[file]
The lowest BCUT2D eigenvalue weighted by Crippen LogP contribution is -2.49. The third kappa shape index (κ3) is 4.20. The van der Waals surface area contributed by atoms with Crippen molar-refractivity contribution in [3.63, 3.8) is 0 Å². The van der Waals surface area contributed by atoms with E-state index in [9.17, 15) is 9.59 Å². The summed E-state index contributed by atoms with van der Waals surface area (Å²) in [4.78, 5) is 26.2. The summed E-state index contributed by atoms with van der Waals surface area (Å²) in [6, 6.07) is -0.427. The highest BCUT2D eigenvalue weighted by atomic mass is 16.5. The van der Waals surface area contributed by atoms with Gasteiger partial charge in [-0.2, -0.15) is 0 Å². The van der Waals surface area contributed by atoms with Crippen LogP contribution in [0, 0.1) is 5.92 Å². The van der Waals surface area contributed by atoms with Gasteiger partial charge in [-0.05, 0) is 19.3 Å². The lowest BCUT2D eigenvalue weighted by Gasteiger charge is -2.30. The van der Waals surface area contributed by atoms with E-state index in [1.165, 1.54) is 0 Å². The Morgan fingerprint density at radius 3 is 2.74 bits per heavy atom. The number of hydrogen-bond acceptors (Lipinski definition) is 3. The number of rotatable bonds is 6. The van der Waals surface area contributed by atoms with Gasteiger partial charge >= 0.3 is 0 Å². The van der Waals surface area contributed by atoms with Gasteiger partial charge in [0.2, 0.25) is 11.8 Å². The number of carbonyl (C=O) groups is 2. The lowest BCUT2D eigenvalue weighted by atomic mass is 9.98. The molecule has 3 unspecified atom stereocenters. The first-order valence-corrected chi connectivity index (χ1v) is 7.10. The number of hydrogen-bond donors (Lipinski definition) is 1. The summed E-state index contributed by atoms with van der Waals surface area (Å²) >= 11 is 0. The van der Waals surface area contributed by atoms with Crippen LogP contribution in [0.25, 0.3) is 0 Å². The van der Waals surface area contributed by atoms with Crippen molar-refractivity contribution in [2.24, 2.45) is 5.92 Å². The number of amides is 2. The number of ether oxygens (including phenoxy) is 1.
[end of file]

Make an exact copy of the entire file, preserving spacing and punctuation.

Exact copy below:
The lowest BCUT2D eigenvalue weighted by Crippen LogP contribution is -2.49. The third kappa shape index (κ3) is 4.20. The van der Waals surface area contributed by atoms with Crippen molar-refractivity contribution in [3.63, 3.8) is 0 Å². The van der Waals surface area contributed by atoms with E-state index in [9.17, 15) is 9.59 Å². The summed E-state index contributed by atoms with van der Waals surface area (Å²) in [4.78, 5) is 26.2. The summed E-state index contributed by atoms with van der Waals surface area (Å²) in [6, 6.07) is -0.427. The highest BCUT2D eigenvalue weighted by atomic mass is 16.5. The van der Waals surface area contributed by atoms with Gasteiger partial charge in [-0.2, -0.15) is 0 Å². The van der Waals surface area contributed by atoms with Crippen LogP contribution in [0, 0.1) is 5.92 Å². The van der Waals surface area contributed by atoms with Gasteiger partial charge in [-0.05, 0) is 19.3 Å². The lowest BCUT2D eigenvalue weighted by Gasteiger charge is -2.30. The van der Waals surface area contributed by atoms with E-state index in [1.165, 1.54) is 0 Å². The Morgan fingerprint density at radius 3 is 2.74 bits per heavy atom. The number of hydrogen-bond acceptors (Lipinski definition) is 3. The number of rotatable bonds is 6. The van der Waals surface area contributed by atoms with Gasteiger partial charge >= 0.3 is 0 Å². The van der Waals surface area contributed by atoms with Gasteiger partial charge in [0.2, 0.25) is 11.8 Å². The number of carbonyl (C=O) groups is 2. The lowest BCUT2D eigenvalue weighted by atomic mass is 9.98. The molecule has 3 unspecified atom stereocenters. The first-order valence-corrected chi connectivity index (χ1v) is 7.10. The number of hydrogen-bond donors (Lipinski definition) is 1. The summed E-state index contributed by atoms with van der Waals surface area (Å²) >= 11 is 0. The van der Waals surface area contributed by atoms with Crippen LogP contribution in [0.25, 0.3) is 0 Å². The van der Waals surface area contributed by atoms with Crippen molar-refractivity contribution in [2.24, 2.45) is 5.92 Å². The number of amides is 2. The number of ether oxygens (including phenoxy) is 1.